Is this really true? I haven’t exercised my Third Amendment rights ever in my lifetime. I don’t know too many other folks who have either. Yet the Third Amendment is doing so well, the government hardly ever violates it. Additionally, despite a dearth of case law, those which have come up ruled pretty decisively in favor of the right of the citizen. Further, no one seriously argues that the Third Amendment is wrong and ought to be repealed. The Third Amendment is doing pretty well despite falling into disuse!
Now, let’s take a look from the other side. People exercise the right of home ownership pretty regularly, and we trek about with our persons, papers and personal effects on a regular basis. Yet it takes the barest of any pretext for the police to search the ever loving crap out of your personage and vicinity, because most searches have been deemed “reasonable” by the courts. If the Second Amendment ends up being in as poor a shape as the 4th Amendment, by the time all this is said and done, I’ll cry.
I think this is a eloquent way to simply a complex issue to the point where it’s a pleasing thing to think, but doesn’t reflect reality. The answer is the loss of rights is a lot more complex than whether you use it or not, and our community shouldn’t delude itself into thinking otherwise.
According to a very initial report from WOWK, it seems the criminal charges against the West Virginia teenager who wore an NRA t-shirt to school have been dropped.
As Sebastian said when I informed him of this update, the news of the dropped charges should have come with an apology letter that acknowledges they never should have brought them in the first place. Obviously, that’s unlikely.
I was hearing reports about attempts to organize rallies, and I’m sure we’re not the only ones who highlighted that the judge who banned the media from the courthouse in this case and the district attorney who oversees the two prosecutors who not only brought charges, but then tried to silence the boy and his family, are elected. They can still be sent home during the next election.
A government-approved contract staffer decided to release just enough information to give people the heads up that there is a surveillance program happening that many people may not find to be constitutional. Yet, the media who so obviously support Obama decide that the reporter who broke the story must be punished for the crime of reporting something unfavorable to the government.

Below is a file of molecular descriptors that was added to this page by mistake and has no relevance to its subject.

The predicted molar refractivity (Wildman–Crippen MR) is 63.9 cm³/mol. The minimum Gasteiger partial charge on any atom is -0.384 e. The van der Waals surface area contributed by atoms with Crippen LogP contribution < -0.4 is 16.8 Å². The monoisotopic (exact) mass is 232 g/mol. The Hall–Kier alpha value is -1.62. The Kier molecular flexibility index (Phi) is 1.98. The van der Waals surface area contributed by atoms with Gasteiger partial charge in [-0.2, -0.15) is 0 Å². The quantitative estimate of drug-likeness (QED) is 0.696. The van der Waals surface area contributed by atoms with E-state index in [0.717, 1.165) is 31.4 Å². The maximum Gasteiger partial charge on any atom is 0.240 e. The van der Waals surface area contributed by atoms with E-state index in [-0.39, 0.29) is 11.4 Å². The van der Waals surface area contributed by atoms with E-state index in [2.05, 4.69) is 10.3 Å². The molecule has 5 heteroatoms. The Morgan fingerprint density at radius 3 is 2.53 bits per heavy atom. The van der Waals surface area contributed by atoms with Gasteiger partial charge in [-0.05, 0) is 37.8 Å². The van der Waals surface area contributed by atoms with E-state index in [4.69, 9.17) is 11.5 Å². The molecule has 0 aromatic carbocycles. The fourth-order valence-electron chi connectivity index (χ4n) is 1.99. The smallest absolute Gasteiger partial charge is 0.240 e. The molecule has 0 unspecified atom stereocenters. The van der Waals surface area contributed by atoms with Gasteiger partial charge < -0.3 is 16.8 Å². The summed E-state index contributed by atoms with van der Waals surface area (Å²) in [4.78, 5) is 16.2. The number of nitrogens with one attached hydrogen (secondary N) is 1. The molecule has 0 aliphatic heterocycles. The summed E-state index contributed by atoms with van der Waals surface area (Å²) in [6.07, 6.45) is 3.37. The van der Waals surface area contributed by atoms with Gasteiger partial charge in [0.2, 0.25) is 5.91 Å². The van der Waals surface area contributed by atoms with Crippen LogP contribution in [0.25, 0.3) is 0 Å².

In West Virginia, we see something similar happening when it comes to reporting the story of a prosecutor going after a minor for wearing a pro-Second Amendment t-shirt. When the tide turns against the government agent, the judge orders the reporter barred from the courthouse to keep her from filing a petition on behalf of the press in a gag order hearing and the bailiff enforcing the ban threatened the reporter with arrest after reaching to take her camera and microphone. The prosecutor apparently claimed that the state was trying to silence the teen’s legal team and family for their own good.
Dear West Virginia freedom supporters: The judge who ordered the media banned from the courthouse is elected. You can fix this and send him a message about limits on his power. The prosecutor overseeing the two staff attorneys who insist that court orders silencing defendants are the best things for society and individuals is also elected, and his name is John W. Bennett. There you go; you have tools to make positive changes in your local community. (h/t to Miguel for the link on the WV case)
Clearly, there’s not such an epidemic of questionable spying document dumping in this country that these two things are directly related, but I don’t think they are completely unrelated, either. It’s a sad day when we pretty much joke about how practically everyone is a criminal these days because they’ve probably cross some regulation they never even knew existed.
This is exactly the kind of crap that had civil libertarians so disgusted with the previous administration that they decided to give Team Donk a chance, and look what they got in exchange: A bad punchline of an Executive branch. “They told me if I voted for McCain that secret intel organizations would Hoover up all the phone records of every American, and they were right!” Har-de-har-har. It was funny the first thirty-seven times.
And what’s the Mainstream Media doing? Hiding smoking guns like a lovestruck teenager for her gangster boyfriend. If you guys were manning the bridge in ’73, you’d be doing special investigative reports on why security guards should mind their own business when they see a taped door lock. It could be taped for national security reasons! And George Bush taped locks, too!
It always annoys me greatly when people bring up the “Bush did it!” excuse, like that’s some kind of “Get out of Jail Free” card they can play — like everyone else is the same kind of partisan hack as people who assert this defense seem to be. Well, you know, I thought Bush was an asshole too, so what’s your point? In fact, given Bush’s approval ratings at the end of his second term, I’m fairly certain I’m not alone in this sentiment.